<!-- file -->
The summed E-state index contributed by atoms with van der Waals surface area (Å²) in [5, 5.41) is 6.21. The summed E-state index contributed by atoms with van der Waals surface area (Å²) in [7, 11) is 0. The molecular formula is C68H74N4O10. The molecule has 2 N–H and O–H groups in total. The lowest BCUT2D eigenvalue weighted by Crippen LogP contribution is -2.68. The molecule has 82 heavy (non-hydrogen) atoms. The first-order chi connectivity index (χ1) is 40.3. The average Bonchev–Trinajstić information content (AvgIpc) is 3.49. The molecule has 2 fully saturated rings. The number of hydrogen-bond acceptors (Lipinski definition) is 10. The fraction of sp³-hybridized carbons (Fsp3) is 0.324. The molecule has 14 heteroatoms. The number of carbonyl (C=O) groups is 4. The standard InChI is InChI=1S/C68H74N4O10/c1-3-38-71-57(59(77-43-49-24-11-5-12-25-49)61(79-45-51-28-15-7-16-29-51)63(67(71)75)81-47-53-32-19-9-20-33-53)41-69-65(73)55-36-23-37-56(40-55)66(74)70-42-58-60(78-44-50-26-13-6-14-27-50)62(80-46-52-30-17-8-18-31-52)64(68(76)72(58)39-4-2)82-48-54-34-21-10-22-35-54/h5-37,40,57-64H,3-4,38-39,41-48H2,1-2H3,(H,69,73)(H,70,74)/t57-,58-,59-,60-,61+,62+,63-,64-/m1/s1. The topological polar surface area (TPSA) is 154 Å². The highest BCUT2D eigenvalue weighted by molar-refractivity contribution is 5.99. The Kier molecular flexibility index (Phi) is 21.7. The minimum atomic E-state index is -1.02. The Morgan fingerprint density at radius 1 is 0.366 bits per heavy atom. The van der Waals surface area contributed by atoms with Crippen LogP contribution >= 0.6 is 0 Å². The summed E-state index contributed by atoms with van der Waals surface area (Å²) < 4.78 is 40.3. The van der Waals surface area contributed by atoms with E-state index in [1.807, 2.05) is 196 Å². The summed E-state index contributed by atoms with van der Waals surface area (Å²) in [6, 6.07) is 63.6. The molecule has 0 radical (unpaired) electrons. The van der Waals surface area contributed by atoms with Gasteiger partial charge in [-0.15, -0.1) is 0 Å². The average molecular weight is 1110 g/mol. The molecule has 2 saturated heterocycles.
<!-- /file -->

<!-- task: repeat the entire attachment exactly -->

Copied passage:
The summed E-state index contributed by atoms with van der Waals surface area (Å²) in [5, 5.41) is 6.21. The summed E-state index contributed by atoms with van der Waals surface area (Å²) in [7, 11) is 0. The molecular formula is C68H74N4O10. The molecule has 2 N–H and O–H groups in total. The lowest BCUT2D eigenvalue weighted by Crippen LogP contribution is -2.68. The molecule has 82 heavy (non-hydrogen) atoms. The first-order chi connectivity index (χ1) is 40.3. The average Bonchev–Trinajstić information content (AvgIpc) is 3.49. The molecule has 2 fully saturated rings. The number of hydrogen-bond acceptors (Lipinski definition) is 10. The fraction of sp³-hybridized carbons (Fsp3) is 0.324. The molecule has 14 heteroatoms. The number of carbonyl (C=O) groups is 4. The standard InChI is InChI=1S/C68H74N4O10/c1-3-38-71-57(59(77-43-49-24-11-5-12-25-49)61(79-45-51-28-15-7-16-29-51)63(67(71)75)81-47-53-32-19-9-20-33-53)41-69-65(73)55-36-23-37-56(40-55)66(74)70-42-58-60(78-44-50-26-13-6-14-27-50)62(80-46-52-30-17-8-18-31-52)64(68(76)72(58)39-4-2)82-48-54-34-21-10-22-35-54/h5-37,40,57-64H,3-4,38-39,41-48H2,1-2H3,(H,69,73)(H,70,74)/t57-,58-,59-,60-,61+,62+,63-,64-/m1/s1. The topological polar surface area (TPSA) is 154 Å². The highest BCUT2D eigenvalue weighted by molar-refractivity contribution is 5.99. The Kier molecular flexibility index (Phi) is 21.7. The minimum atomic E-state index is -1.02. The Morgan fingerprint density at radius 1 is 0.366 bits per heavy atom. The van der Waals surface area contributed by atoms with Crippen LogP contribution >= 0.6 is 0 Å². The summed E-state index contributed by atoms with van der Waals surface area (Å²) < 4.78 is 40.3. The van der Waals surface area contributed by atoms with E-state index in [1.807, 2.05) is 196 Å². The summed E-state index contributed by atoms with van der Waals surface area (Å²) in [6, 6.07) is 63.6. The molecule has 0 radical (unpaired) electrons. The van der Waals surface area contributed by atoms with Gasteiger partial charge in [-0.15, -0.1) is 0 Å². The average molecular weight is 1110 g/mol. The molecule has 2 saturated heterocycles.